Most of occult publishing seems to be on hold, due to the challenges of our present situation. If you do see an announcement of a publication in the grimoires field, please let me know in the comments.

About two weeks ago, Miskatonic Books posted that they will no longer be carrying books by the publisher Hell Fire Club. They don’t report having any trouble with HFC in their business arrangements, but they were becoming the focus for all of the queries from authors and purchasers who couldn’t get in touch with HFC themselves.

I have made considerable progress on Humberto Maggi’s translation of the Sufurino Cyprian, so that will likely be my next review.

I’ve spent some time working with a few items from Four Wizards – short rituals for divination using the psalter and key, the sieve and shears, and the bread and knives. I’ve yet to find good coverage for any of these – it’s more pulling together some mentions from different sources to see if I can figure out a general picture. Willy Braekman’s Middeleeuwse witte en zwarte magie in het Nederlands taalgebied (1997) is helpful, but it tends to concentrate on usage in the Netherlands. If anyone has seen a more comprehensive coverage of these with proper references, I’d love to hear about it.

Stay healthy, safe, and secure, everyone.

 

 

Published in: on May 1, 2020 at 7:59 pm  Comments (4)  

Staying at Home, Book of Four Wizards, Penn State Specials, New Esoteric Archives Documents

Still home, still well.

I wanted to make a few more comments on the last section of Douce 116 I talked about here – specifically the section on capturing animals using toxic substances – with regard to my previous discussion of Liber 420. Although one should be careful about extrapolating from a single example, I think this is compelling evidence that the reason that copyists were not omitting psychotropic substances from the grimoires because they were concerned about social censure.

I just finished the modernized version of the manuscript. Now comes a few enciphered passages, translations of the Latin, compiling the footnotes, writing the introduction, and probably making another trip in post-lockdown to the area I think it was composed to see what I can find. Nothing major, right?

If you’ve been thinking about getting some Penn State Magic in History books but balked at the price, this is a good time to check again. Some are unavailable, but others are available a bit cheaper. For example, Making Magic in Elizabethan England by  Frank Klaassen (my review here) has dropped to $19.99 in some e-book formats, which is very nice.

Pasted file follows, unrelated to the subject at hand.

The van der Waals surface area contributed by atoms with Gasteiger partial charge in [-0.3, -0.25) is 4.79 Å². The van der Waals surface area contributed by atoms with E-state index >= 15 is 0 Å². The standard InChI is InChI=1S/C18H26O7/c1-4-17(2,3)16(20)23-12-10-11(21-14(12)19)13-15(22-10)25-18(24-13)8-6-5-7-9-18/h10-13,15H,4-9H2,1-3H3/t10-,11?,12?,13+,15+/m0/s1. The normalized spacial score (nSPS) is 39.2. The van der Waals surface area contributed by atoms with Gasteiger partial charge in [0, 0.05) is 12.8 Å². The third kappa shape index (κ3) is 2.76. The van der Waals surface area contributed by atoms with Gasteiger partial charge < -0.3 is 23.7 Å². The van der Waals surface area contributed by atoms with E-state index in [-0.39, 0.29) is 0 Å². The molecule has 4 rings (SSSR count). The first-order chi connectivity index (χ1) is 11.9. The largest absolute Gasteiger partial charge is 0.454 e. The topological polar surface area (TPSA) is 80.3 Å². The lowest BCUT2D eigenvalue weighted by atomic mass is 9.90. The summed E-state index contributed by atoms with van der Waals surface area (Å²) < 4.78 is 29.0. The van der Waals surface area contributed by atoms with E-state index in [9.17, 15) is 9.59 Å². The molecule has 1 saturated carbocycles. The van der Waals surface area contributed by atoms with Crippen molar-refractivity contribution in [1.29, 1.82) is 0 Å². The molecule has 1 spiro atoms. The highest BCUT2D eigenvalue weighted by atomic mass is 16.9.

If you’re strapped and looking for new magical material, Joe Peterson comes through for us again. Mihai has collated his blog posts into a single document detailing The Book of the Seven Rings of the Planets of Messalah. He’s also got a new transcribed version – albeit in Latin – of the famous Key of Solomon version known as the Zecorbeni, taken from the Bodleian MS. Aubrey 24. This is particularly welcome to me, as I photographed the rest of that manuscript’s contents the last time I was at Oxford.

Once again, I hope you are well, safe, and secure.

 

 

Published in: on April 17, 2020 at 1:50 pm  Comments (2)  

Quick Stay-at-Home Update, Fishing Lore, and the Rings of Messalah

Still home and healthy.

I’m still working on Douce 116, The Book of Four Wizards. I’ve come to the section of the book that includes recipes for creating different sorts of fish bait, capturing birds, and the like. For those who are curious, this seems to be the section that is biggest on the incorporation of cannabis, belladonna, and other rites. I’d love to find the origin for this section, but I’m not optimistic; I can find some similar recipes, but nothing that serves as a template, or where I can find multiple examples in the same order. That might help me to narrow down the time frame of the original author, though, so I’ll give it a shot and see where it goes.

Mihai Vartejaru is working on a comparison of different manuscripts that contain a magical treatise called the Rings of Messalah, detailing rings to be made under the power of each planet. You can see this series on his blog.

Stay safe, everyone.

Published in: on April 4, 2020 at 12:11 pm  Comments (1)  

Update – COVID-19, Cypriana, Hadean, More Hadean, Ouroboros Special Offers

At this point, I am sequestered away from the world, an opportunity I sincerely hope all of you have been given. The future is unknown, but for now I am healthy, safe, and well-provisioned. May all of you be well, in all aspects of your life, in these uncertain times.

As a librarian, I should remind everyone to try to seek out reputable information in these times, and to refrain from sending on what is inaccurate.

Also, if you have ever found yourself saying, “I wish I had time to read these books / learn a language / write,” and you are secure enough to proceed with those plans, this might be the time. It’s hard to do those things when surrounded by stress, but it can also serve for a temporary escape.

I wish all of you the best, and I hope I will meet and speak with each one of you face to face someday when this is over.

Published in: on March 28, 2020 at 11:26 am  Comments (2)